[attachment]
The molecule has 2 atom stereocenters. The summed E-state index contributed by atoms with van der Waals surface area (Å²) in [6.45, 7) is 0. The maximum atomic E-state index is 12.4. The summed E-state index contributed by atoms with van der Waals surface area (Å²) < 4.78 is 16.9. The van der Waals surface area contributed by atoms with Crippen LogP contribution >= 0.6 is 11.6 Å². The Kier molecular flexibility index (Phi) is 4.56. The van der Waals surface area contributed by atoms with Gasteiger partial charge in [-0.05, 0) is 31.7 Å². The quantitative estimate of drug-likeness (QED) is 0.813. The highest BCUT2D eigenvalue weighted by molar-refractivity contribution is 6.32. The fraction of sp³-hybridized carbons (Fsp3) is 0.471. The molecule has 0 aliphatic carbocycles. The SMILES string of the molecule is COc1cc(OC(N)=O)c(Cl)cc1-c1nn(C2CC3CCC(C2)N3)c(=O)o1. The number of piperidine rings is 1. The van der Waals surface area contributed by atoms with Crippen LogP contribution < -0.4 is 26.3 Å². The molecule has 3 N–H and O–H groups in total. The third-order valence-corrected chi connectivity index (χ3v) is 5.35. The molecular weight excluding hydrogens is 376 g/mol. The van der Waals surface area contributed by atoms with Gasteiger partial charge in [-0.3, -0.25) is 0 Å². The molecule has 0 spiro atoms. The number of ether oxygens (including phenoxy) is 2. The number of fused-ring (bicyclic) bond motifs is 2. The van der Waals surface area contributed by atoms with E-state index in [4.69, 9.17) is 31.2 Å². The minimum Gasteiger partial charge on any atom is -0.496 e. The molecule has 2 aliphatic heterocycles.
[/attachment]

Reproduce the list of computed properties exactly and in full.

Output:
The molecule has 2 atom stereocenters. The summed E-state index contributed by atoms with van der Waals surface area (Å²) in [6.45, 7) is 0. The maximum atomic E-state index is 12.4. The summed E-state index contributed by atoms with van der Waals surface area (Å²) < 4.78 is 16.9. The van der Waals surface area contributed by atoms with Crippen LogP contribution >= 0.6 is 11.6 Å². The Kier molecular flexibility index (Phi) is 4.56. The van der Waals surface area contributed by atoms with Gasteiger partial charge in [-0.05, 0) is 31.7 Å². The quantitative estimate of drug-likeness (QED) is 0.813. The highest BCUT2D eigenvalue weighted by molar-refractivity contribution is 6.32. The fraction of sp³-hybridized carbons (Fsp3) is 0.471. The molecule has 0 aliphatic carbocycles. The SMILES string of the molecule is COc1cc(OC(N)=O)c(Cl)cc1-c1nn(C2CC3CCC(C2)N3)c(=O)o1. The number of piperidine rings is 1. The van der Waals surface area contributed by atoms with Crippen LogP contribution < -0.4 is 26.3 Å². The molecule has 3 N–H and O–H groups in total. The third-order valence-corrected chi connectivity index (χ3v) is 5.35. The molecular weight excluding hydrogens is 376 g/mol. The van der Waals surface area contributed by atoms with Gasteiger partial charge in [-0.3, -0.25) is 0 Å². The molecule has 0 spiro atoms. The number of ether oxygens (including phenoxy) is 2. The number of fused-ring (bicyclic) bond motifs is 2. The van der Waals surface area contributed by atoms with E-state index in [4.69, 9.17) is 31.2 Å². The minimum Gasteiger partial charge on any atom is -0.496 e. The molecule has 2 aliphatic heterocycles.